Is it legal/permitted in the US public stock markets for an individual retail trader to do bid-ask spread scalping through algorithmic trading?
Do I need to follow some procedure before I can automate bid-ask scalping strategy?
In US public stock markets there is no difference between the actions individual retail traders are "permitted" to take and the actions institutional/corporate traders are "permitted" to take. The only difference is the cost of those actions. For example, if you become a Registered Market Maker on, say, the BATS stock exchange, you'll get some amazing rebates and reduced transaction prices; however, in order to qualify for Registered Market Maker status you have to maintain constant orders in the book for hundreds of equities at significant volumes. An individual retail trader is certainly permitted to do that, but it's probably too expensive.
Algorithmic trading is not the same as automated trading (algorithmic trading can be non-automated, and automated trading can be non-algorithmic), and both can be anywhere from low- to high-frequency. A low-frequency automated strategy is essentially indistinguishable from a person clicking their mouse several times per day, so: no, from a legal or regulatory perspective there is no special procedure an individual retail trader has to follow before s/he can automate a trading strategy. (Your broker, on the other hand, may have all sorts of hoops for you to jump through in order to use their automation platform.)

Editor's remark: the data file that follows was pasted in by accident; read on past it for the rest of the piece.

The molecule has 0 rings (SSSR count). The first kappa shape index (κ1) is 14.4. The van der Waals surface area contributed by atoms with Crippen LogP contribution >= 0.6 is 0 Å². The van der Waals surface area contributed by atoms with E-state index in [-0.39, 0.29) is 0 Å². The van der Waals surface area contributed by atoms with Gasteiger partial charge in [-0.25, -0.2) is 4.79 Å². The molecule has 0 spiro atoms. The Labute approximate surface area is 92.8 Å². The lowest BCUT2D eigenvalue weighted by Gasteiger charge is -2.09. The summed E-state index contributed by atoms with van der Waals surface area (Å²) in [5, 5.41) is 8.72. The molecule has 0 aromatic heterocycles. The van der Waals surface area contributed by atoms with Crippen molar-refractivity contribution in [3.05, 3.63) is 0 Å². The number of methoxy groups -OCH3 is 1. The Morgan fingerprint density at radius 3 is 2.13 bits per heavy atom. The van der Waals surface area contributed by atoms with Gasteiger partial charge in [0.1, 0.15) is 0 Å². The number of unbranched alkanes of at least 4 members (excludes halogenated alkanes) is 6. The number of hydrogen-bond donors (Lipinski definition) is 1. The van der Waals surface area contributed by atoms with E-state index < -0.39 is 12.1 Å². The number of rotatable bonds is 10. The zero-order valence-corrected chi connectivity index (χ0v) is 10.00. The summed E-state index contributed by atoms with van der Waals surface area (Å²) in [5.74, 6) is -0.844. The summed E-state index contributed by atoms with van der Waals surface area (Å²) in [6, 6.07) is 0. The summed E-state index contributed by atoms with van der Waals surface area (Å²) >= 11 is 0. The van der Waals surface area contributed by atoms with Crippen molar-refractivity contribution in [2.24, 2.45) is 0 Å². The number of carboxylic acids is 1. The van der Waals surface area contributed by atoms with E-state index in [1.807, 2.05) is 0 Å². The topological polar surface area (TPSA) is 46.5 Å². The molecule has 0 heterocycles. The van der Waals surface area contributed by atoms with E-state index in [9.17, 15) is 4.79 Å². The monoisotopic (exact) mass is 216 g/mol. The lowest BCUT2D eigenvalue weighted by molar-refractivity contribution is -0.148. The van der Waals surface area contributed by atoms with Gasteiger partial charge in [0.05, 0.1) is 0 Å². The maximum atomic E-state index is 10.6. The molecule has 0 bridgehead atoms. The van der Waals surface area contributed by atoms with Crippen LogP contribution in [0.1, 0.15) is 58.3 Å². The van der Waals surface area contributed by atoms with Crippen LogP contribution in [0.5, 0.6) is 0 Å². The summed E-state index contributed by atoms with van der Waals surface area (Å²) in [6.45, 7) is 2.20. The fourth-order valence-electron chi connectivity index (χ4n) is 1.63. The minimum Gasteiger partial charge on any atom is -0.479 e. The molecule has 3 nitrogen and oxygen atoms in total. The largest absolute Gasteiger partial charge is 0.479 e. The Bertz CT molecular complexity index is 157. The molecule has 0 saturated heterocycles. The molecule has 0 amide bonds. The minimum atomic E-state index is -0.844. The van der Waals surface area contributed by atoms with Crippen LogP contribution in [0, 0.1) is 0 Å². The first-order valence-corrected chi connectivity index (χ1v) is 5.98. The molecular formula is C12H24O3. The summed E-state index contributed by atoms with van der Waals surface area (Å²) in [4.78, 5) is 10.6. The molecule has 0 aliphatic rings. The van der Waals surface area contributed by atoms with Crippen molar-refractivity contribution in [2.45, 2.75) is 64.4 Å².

Last (but certainly not least) you will almost certainly lose money hand over fist attempting bid-ask scalping as an individual retail trader, whether your approach is algorithmic or not, automated or not. Why? Because the only way to succeed at bid-ask scalping is to (a) always be at/near the front of the queue when a price change occurs in your favor, and (b) always cancel your resting orders before they are executed when a price change occurs against you. Unless your algorithms are smarter than every other algorithm in the industry, an individual retail trader operating through a broker's trading platform cannot react quickly enough to succeed at either of those. You would have to eschew the broker and buy direct market access to even have a chance, and that's the point at which you're no longer a retail trader.